These issues are minor in the eyes of the FCC and I have not heard of
any complaints...but if we can be completely legal we should try.
First, transmitting to a repeater is not the same as controlling
it. All stations must have a licensed control operator.
That means there must be some way to turn off the repeater if it
is causing interference and quickly. With the Kenwoods the
crossbanders not only can be turned on an off from an HT (remote
control) but frequencies and tones, etc., can be changed. As far
as I know, other brands require the control operator to be in front of
the cross bander in order to control it.
Also, with the exception of digital vs. phone, band plans are not
part of FCC law, they are voluntary agreements meant to reduce
interference between stations.
If you have questions about FCC law and want answers that will hold
up in court, drop an email to fccham@...
. It may take some
time, usually a few days, but you will get an answer. It helps to
have a section number to ask about.
The two most discussed issues about cross banding are the location of
the control operator and the ability for the repeater to ID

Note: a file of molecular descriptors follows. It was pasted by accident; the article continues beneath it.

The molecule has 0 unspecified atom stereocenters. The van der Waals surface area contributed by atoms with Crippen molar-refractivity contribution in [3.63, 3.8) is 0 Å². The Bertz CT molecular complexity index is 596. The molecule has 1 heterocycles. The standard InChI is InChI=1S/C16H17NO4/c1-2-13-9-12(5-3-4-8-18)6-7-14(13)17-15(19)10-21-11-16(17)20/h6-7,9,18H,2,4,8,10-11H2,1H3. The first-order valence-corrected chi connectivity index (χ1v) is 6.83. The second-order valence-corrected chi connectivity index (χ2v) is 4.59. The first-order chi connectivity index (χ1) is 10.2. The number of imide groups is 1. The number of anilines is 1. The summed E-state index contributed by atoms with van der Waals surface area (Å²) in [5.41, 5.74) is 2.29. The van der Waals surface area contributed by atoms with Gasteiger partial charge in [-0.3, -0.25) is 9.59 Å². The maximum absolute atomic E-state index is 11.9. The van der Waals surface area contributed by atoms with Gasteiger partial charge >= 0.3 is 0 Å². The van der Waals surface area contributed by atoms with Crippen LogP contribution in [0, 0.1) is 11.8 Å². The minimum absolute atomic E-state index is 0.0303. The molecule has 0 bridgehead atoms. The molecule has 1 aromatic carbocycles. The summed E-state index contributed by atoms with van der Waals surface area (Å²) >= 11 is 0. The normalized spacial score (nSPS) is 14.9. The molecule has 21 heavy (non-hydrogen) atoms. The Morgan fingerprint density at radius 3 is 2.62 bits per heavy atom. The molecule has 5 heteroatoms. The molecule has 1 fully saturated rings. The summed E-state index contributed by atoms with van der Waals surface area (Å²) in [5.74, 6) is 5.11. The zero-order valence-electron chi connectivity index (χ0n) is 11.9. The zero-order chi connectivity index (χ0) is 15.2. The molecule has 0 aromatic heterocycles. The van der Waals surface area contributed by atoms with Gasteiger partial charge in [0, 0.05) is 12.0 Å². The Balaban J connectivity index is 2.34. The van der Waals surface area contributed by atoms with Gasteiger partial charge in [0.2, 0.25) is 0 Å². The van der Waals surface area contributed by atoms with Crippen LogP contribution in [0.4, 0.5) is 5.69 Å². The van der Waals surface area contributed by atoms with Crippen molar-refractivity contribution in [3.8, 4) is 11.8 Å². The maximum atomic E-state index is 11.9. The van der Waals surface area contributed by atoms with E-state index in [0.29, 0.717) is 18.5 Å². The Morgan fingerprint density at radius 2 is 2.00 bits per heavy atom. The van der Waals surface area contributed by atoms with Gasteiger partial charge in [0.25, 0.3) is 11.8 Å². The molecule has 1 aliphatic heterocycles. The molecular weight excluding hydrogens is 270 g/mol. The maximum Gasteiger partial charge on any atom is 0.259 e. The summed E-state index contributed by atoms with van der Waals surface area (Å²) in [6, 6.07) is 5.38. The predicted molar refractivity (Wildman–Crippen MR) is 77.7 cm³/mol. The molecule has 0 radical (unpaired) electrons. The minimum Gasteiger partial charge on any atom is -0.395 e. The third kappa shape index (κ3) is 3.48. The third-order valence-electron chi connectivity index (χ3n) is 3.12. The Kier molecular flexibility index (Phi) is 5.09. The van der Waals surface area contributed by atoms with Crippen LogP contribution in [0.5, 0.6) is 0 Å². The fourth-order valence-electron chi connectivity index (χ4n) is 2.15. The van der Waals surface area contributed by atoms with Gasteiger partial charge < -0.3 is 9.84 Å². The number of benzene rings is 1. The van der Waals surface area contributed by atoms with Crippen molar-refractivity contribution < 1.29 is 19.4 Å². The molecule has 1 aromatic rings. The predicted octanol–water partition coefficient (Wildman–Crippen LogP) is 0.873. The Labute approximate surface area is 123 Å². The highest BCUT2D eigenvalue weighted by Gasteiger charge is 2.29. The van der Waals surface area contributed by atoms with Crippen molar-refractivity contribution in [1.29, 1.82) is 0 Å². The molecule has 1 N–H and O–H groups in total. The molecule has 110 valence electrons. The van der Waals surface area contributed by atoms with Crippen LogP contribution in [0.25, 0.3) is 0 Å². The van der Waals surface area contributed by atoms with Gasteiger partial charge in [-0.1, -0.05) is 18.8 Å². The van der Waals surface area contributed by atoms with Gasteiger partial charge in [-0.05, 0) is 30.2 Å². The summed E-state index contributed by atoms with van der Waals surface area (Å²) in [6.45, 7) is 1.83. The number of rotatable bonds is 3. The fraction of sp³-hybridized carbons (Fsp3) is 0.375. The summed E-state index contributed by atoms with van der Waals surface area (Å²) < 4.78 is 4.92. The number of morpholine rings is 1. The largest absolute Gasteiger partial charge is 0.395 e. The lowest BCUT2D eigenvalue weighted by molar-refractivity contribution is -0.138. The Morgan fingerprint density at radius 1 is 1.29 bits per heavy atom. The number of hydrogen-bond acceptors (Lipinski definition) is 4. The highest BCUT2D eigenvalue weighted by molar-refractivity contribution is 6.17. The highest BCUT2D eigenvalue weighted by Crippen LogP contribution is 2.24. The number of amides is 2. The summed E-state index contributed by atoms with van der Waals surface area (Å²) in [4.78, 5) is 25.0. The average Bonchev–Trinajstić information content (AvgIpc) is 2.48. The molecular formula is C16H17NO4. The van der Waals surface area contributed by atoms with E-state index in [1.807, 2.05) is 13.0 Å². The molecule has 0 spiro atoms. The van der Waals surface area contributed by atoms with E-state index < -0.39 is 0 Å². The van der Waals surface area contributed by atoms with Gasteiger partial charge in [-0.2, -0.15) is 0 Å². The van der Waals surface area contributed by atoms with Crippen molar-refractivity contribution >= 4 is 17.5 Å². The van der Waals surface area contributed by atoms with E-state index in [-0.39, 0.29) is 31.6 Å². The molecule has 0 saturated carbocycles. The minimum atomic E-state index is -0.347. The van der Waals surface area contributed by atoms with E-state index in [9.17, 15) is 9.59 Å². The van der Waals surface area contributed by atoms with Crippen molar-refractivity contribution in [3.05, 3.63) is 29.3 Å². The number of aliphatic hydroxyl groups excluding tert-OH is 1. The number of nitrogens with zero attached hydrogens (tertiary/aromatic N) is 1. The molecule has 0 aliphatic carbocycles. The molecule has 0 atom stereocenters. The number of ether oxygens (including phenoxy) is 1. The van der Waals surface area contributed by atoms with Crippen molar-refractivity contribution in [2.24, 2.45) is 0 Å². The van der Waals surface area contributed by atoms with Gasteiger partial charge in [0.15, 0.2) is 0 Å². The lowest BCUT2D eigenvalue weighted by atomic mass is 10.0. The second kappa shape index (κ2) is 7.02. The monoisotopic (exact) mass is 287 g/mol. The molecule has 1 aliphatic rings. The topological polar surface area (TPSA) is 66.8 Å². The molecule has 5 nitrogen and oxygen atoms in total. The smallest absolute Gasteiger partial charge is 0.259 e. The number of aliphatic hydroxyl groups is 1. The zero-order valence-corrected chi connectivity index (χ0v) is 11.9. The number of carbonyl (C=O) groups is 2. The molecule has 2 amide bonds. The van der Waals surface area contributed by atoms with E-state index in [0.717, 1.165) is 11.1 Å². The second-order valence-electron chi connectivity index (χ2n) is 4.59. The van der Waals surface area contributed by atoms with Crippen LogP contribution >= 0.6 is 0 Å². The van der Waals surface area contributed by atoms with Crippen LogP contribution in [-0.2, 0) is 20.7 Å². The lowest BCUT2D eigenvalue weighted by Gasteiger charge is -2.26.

itself. I know of only one brand that makes it possible to comply
without major modifications and that is...argggh, Kenwood.
-------- Original Message --------
[WestMichiganHams] Re: Crossbanders
From: "Laryn Lohman"
Date: Fri, January 27, 2006 12:22
thoughts on the legality of crossbanding with radios
other than the
Kenwood you speak about.
I don't think there is anything wrong
with crossbanding (legally) if I
am controlling (transmitting to)
the crossbander on 222mc and above.
This would be considered an
Auxiliary station under the rules in
97.201. Remote control of
another Amateur station is allowed there.
that, we could discuss 97.205a:
(a) Any amateur station licensed
to a holder of a Technician, General,
Advanced or Amateur Extra Class
operator license may be a repeater. A
holder of a Technician,
General, Advanced or Amateur Extra Class
operator license may be the
control operator of a repeater, subject to
the privileges of the
class of operator license held.
Maybe I'm over-simplifying, but
as long as I stay in the legal
repeater sub-bands with my
crossbanding radio and associated handheld,
I'm OK. Being
careful, I could pick a clear repeater sub-band
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